NOTE: By submitting this form and registering with us, you are providing us with permission to store your personal data and the record of your registration. In addition, registration with the Medical Independent includes granting consent for the delivery of that additional professional content and targeted ads, and the cookies required to deliver same. View our Privacy Policy and Cookie Notice for further details.

Don't have an account? Subscribe




The Dorsal View

By Mindo - 28th Nov 2018

It shouldn’t come as a huge surprise, but a study published this month in<em> Drug and Alcohol Review</em> has shone a light on how the alcohol industry (AI) juggles statistics and actively “disseminates misinformation” on the link between alcohol consumption and the risk of developing cancer, in particular breast and colorectal cancer.

Working out of the London School of Hygiene and Tropical Medicine in the UK and the Karolinska Institute in Sweden, the authors focused on 27 AI organisations and the information they published between September and December 2016.

The aim was to make a judgement on the accuracy of the information published in documentation and on websites and how comprehensive, or otherwise, this information was. You may have an inkling as to their results, but they are worth highlighting: Most of the AI organisations were found to “actively disseminate misrepresentations about the association between alcohol and cancer”.

This was done using three main strategies — mentioning cancer but misrepresenting the risk (‘distortion’); simply denying or omitting the evidence of alcohol and cancer risk ‘denial/omission’); and steering discussion away from alcohol and common cancers (‘distraction’). In the latter instance, this was found to particularly be the case when it came to breast and colorectal cancers (there are more than 100 clinical studies on the link between alcohol and breast cancer alone).

They noted that such shenanigans have parallels with the activities of the tobacco industry. The AI must, as part of its ‘corporate social responsibility’ obligations, publish information on the cancer risk posed by alcohol, but the devil is in the detail of how they go about this, say the authors. Under the ‘denial/omission’ heading, there was found to be “selective omission” when it came to distributing accurate information.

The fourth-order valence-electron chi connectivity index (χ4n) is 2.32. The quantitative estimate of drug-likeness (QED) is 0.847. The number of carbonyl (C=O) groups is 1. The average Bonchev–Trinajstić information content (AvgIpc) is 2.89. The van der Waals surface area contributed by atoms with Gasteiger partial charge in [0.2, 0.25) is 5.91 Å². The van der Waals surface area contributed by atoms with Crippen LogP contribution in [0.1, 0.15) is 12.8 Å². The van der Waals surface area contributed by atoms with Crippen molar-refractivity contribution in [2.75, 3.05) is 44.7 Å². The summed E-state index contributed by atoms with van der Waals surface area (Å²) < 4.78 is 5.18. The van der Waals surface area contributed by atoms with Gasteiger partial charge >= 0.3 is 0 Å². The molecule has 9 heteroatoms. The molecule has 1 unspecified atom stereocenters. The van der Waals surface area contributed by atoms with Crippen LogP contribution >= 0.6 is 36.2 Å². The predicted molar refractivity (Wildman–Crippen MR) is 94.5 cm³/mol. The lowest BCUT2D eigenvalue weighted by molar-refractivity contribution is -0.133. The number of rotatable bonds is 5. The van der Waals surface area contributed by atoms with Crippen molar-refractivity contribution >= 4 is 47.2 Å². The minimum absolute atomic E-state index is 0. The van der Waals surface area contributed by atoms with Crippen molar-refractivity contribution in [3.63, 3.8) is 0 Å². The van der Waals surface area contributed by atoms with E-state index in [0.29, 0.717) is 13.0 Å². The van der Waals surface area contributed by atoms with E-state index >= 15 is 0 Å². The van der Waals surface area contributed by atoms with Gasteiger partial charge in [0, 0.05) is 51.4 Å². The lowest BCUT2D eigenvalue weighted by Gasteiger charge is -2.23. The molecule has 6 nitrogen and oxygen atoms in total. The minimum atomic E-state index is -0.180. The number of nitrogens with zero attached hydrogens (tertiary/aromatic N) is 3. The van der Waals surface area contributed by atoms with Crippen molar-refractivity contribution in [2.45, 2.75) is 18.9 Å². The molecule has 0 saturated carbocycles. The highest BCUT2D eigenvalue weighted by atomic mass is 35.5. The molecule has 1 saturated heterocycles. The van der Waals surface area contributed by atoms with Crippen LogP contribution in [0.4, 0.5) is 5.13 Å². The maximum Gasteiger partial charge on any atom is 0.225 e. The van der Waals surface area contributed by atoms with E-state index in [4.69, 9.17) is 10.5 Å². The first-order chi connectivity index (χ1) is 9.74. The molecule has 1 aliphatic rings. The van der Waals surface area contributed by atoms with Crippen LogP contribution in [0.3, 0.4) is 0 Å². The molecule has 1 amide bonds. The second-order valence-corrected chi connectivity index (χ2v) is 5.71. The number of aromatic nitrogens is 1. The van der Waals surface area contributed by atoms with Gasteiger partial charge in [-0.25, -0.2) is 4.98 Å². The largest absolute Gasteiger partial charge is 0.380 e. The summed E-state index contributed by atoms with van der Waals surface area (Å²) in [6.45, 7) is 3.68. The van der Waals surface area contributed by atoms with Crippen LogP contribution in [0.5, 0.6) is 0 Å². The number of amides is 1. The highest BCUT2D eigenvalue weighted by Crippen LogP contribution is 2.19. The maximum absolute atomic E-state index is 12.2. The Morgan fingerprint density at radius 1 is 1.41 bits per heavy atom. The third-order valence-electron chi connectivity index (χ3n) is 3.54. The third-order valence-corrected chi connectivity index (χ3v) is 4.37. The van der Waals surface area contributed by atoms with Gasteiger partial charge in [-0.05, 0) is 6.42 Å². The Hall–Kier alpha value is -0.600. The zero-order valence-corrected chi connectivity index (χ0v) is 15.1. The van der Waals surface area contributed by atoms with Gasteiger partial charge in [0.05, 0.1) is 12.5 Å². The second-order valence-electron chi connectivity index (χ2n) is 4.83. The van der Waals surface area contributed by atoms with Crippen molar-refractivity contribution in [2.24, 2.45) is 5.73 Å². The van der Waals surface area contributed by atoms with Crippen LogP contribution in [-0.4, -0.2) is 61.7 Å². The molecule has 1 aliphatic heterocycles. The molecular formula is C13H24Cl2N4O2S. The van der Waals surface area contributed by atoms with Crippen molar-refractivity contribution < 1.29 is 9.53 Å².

Under ‘distortion’, the AI often implied that the risk only applies to certain patterns of drinking, such as heavy, regular consumption or binge-drinking. It was also implied by the AI that the evidence on the link is not trustworthy, or claiming that there is a lack of consensus on the clinical evidence.

Under ‘distraction’, the AI often cited less-common cancers and emphasised cancer types, rather than prevalence.

The encouragement to ‘please drink responsibly’ seems like a shallow ‘tip-of-the-cap’ when these findings are delivered and may illustrate how the AI cloaks itself in a veneer of ‘social responsibility’, in the same way the tobacco industry did, after it was forced to display warnings on cigarette packaging.

The authors go further, stating that these findings could open the AI to litigation — the American Beverage Association and Coca-Cola are currently being sued in the US for down-playing the risks associated with their products.

This research matters, when you consider that unlike the tobacco industry, the AI has a hand in international public health policies and has stakeholder or ‘partner’ status at United Nations and World Health Organisation meetings.

<p class=”HeadB25MIstyles”>Startlingly, overall, only one-in-10 people are aware of the link between alcohol consumption and cancer and for many people who are aware of the link, a subtle — and skilful — obfuscation of the facts is all they need to put that risk to the back of their minds. 

<div> <h3 class=”DORSALhead2MIstyles”>Second that emotion   </h3> </div>

On a lighter note, a new US study has challenged the perception in psychological circles that every emotion we feel falls under six basic categories — happiness, sadness, anger, fear, surprise or disgust.

Rather, they postulate that we have 27 separate and distinct emotions and our feelings are far more complex than previously assumed. Among the range are awkwardness, confusion, relief, sympathy and a whole lot more.

More than 800 participants in the study, the results of which were published in the US journal<em> Proceedings of the National Academy of Sciences</em>, were shown video clips of a variety of events to provoke their emotions, including spiders and snakes, babies, risky physical acts, natural disasters, awe-inspiring wonders of nature and sexual acts, among others. The authors found that our feelings are far more nuanced than was previously thought and the previous model of six basic categories of feelings is outdated.

Lead author Mr Alan Cowen of the University of California, Berkeley, said: “Emotional experiences are so much richer and more nuanced than previously thought.

“Our hope is that our findings will help other scientists and engineers more precisely capture the emotional states that underlie moods, brain activity and expressive signals, leading to improved psychiatric treatments, an understanding of the brain basis of emotion and technology responsive to our emotional needs.”

<p class=”HeadB25MIstyles”>Not sure how I feel about this study.

Leave a Reply






Latest Issue
Medical Independent 25th June
The Medical Independent 25th June 2024

You need to be logged in to access this content. Please login or sign up using the links below.


Trending Articles